Test Coverage tools

SD supplies test (or code) coverage tools for arbitrary procedural languages, including C, C++, Java, C#, PHP, and many more. Such tools provide statistics and detail information about which parts of an application program have been executed (usually by a test suite). This information is invaluable to software teams to help determine the readiness of software for actual use. The type of coverage information collected is branch coverage, which subsumes statement coverage.

Test coverage tools may also be used to locate application functionality. One simply exercises the functionality of interest, and the test coverage tool indicates what part of the application code is executed. This a a very effective way to locate functionality in a large, poorly understood system.

Source Code Instrumentation

SD's test coverage tools operate by inserting language-specific probes for each basic block in the source files of interest before compilation/execution. At execution time, the probes record which blocks get executed ("coverage data"). On completion of execution, the coverage data is typically written to a test coverage vector file. Finally, the test coverage data is used to generate a detailed test coverage report (huge Java example), or can be displayed on top of browsable source text (FORTRAN example below) for the system under test, enabling a test engineer to see what code has (green) or has not (red) been executed.

F90 Test Coverage Display screen shot

Why Binary Test Coverage isn't such a good idea

There are tools from other vendors that instrument binaries or class files rather than source. This seems attractive, because it seems more convenient for the company to divide development from test, so the testing people don't need access to code sources or development tools. However, there is a very significant downside to binary test coverage tools:

  • they typically don't give answers that are as precise as those of source code instrumentation,
  • they have significantly higher runtime overheads than source instrumentation.

Imprecise answers causes grief for test engineers (see this Stack Overflow complaint about instrumenting Java class files). The basic reason for imprecision from binary/classfile instrumentation tools is that the binary code simply does not have the same shape as the source code, loses information, and often contains additional artifacts introduced by compilation. Not-the-same shape comes from optimizing away code (that is logically executed even if it is optimized away), and splitting/shuffling source code blocks. Most binary files have at best source-code-line resolution; column positions are lost. Yet in source code often multiple conditionals happen within single source lines. Newly introduced code artifacts (e.g., extra jump table entries on case statements) have no corresponding place in the source code, yet contribute (or not) to what has been covered, in ways that are completely opaque to people looking the source code.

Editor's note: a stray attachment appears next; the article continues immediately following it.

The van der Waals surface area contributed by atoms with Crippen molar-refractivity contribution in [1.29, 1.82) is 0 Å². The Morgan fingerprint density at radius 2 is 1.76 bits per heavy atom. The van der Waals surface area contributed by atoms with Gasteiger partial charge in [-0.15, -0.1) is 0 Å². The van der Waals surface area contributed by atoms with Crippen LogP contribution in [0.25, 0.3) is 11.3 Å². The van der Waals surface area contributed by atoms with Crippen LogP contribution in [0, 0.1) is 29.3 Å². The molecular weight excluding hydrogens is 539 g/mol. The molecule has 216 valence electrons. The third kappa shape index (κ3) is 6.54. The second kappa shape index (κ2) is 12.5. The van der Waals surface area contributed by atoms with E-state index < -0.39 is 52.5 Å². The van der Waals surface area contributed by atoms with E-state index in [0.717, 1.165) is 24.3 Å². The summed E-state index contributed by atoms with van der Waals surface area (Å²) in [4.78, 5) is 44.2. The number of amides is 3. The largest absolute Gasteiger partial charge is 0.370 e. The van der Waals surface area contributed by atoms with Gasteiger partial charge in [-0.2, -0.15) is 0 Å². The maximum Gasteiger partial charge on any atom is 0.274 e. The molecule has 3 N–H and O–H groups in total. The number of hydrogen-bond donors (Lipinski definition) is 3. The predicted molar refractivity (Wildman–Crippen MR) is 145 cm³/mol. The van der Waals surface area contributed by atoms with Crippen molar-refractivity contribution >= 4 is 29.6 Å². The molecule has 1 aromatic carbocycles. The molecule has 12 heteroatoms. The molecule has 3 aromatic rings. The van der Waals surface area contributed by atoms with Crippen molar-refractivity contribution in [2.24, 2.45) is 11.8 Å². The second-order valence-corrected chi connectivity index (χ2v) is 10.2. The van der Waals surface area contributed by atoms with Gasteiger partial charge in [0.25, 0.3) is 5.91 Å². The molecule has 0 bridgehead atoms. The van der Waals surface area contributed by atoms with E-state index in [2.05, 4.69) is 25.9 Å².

Binary instrumentation tools also tend to have considerably more runtime overhead. The reason is simple: to put instrumentation probes into the binary, the binary object code has to be "patched". This typically involves, for each probe point which contains a machine instruction I, replacing I with a JMP instruction to a probe-specific patch that saves the registers, records the probe hit, restores the registers, executes the instruction I, and JMPs back past the probe point. It gets really messy when the instruction I happens to be shorter than a JMP because the instumenter can't change the instruction after I because it doesn't know what other parts of program may transfer control there. This contributes to imprecision ("can't instrument that place") or overhead (more code shuffled around). Worse, the overhead introduced by a probe is magnified if it is in a loop ... and that's where programs spend all their computational resources. (In contrast, a probe inserted into source code in a loop, usually gets lifted out of the loop by the compiler so it is zero cost in the loop; the compiler makes source code instrumentation more efficient!).

As a practical matter, building binary test coverage tools is quite a bit harder than (at what SD does) building source instrumentation tools, because it has to handle lots of strange probe issues, and is specific to target machine instruction sets (x86? Arm? Arm64? PowerPC? JavaVM? CIL? DSPxxx? ...). A consequence is that companies that build such tools tend to build just one for a specific language and instruction set. What this means to the testing organization facing modern, complex software systems having multiple languages and distributed to multiple different computers, is that test coverage tools have to be obtained from multiple vendors. Now the testing organization has to learn about multiple different tools each with its process and idiosyncrasis, and there is no way to combine the test coverage data from multiple vendors into a coherent overall test coverage report.